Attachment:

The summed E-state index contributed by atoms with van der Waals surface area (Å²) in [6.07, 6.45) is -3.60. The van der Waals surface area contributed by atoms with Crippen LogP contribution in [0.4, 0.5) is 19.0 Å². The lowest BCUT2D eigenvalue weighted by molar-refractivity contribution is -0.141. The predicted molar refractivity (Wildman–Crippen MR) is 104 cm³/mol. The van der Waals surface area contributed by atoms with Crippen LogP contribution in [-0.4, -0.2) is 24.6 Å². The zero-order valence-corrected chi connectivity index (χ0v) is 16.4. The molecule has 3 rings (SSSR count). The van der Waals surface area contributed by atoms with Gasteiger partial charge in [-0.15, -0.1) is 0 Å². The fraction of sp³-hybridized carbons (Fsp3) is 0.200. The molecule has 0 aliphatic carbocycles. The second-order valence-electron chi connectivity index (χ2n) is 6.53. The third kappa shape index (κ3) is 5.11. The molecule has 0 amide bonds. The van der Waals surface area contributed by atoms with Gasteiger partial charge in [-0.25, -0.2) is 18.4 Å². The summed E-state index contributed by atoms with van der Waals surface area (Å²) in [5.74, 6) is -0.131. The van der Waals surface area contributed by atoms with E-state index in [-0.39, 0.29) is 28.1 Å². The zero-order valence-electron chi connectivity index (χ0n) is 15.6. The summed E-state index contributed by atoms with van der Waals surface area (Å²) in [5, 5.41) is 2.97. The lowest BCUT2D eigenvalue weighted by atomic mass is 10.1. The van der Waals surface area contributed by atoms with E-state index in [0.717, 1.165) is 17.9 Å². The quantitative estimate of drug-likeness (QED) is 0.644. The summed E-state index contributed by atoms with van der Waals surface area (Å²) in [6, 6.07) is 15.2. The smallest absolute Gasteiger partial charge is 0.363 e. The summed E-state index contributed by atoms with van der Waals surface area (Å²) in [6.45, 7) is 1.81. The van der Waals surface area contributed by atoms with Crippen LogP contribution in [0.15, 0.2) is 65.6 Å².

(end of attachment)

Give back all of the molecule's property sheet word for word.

The summed E-state index contributed by atoms with van der Waals surface area (Å²) in [6.07, 6.45) is -3.60. The van der Waals surface area contributed by atoms with Crippen LogP contribution in [0.4, 0.5) is 19.0 Å². The lowest BCUT2D eigenvalue weighted by molar-refractivity contribution is -0.141. The predicted molar refractivity (Wildman–Crippen MR) is 104 cm³/mol. The van der Waals surface area contributed by atoms with Crippen LogP contribution in [-0.4, -0.2) is 24.6 Å². The zero-order valence-corrected chi connectivity index (χ0v) is 16.4. The molecule has 3 rings (SSSR count). The van der Waals surface area contributed by atoms with Gasteiger partial charge in [-0.15, -0.1) is 0 Å². The fraction of sp³-hybridized carbons (Fsp3) is 0.200. The molecule has 0 aliphatic carbocycles. The second-order valence-electron chi connectivity index (χ2n) is 6.53. The third kappa shape index (κ3) is 5.11. The molecule has 0 amide bonds. The van der Waals surface area contributed by atoms with Gasteiger partial charge in [-0.25, -0.2) is 18.4 Å². The summed E-state index contributed by atoms with van der Waals surface area (Å²) in [5.74, 6) is -0.131. The van der Waals surface area contributed by atoms with E-state index in [-0.39, 0.29) is 28.1 Å². The zero-order valence-electron chi connectivity index (χ0n) is 15.6. The summed E-state index contributed by atoms with van der Waals surface area (Å²) in [5, 5.41) is 2.97. The lowest BCUT2D eigenvalue weighted by atomic mass is 10.1. The van der Waals surface area contributed by atoms with E-state index in [0.717, 1.165) is 17.9 Å². The quantitative estimate of drug-likeness (QED) is 0.644. The summed E-state index contributed by atoms with van der Waals surface area (Å²) in [6, 6.07) is 15.2. The smallest absolute Gasteiger partial charge is 0.363 e. The summed E-state index contributed by atoms with van der Waals surface area (Å²) in [6.45, 7) is 1.81. The van der Waals surface area contributed by atoms with Crippen LogP contribution in [0.15, 0.2) is 65.6 Å².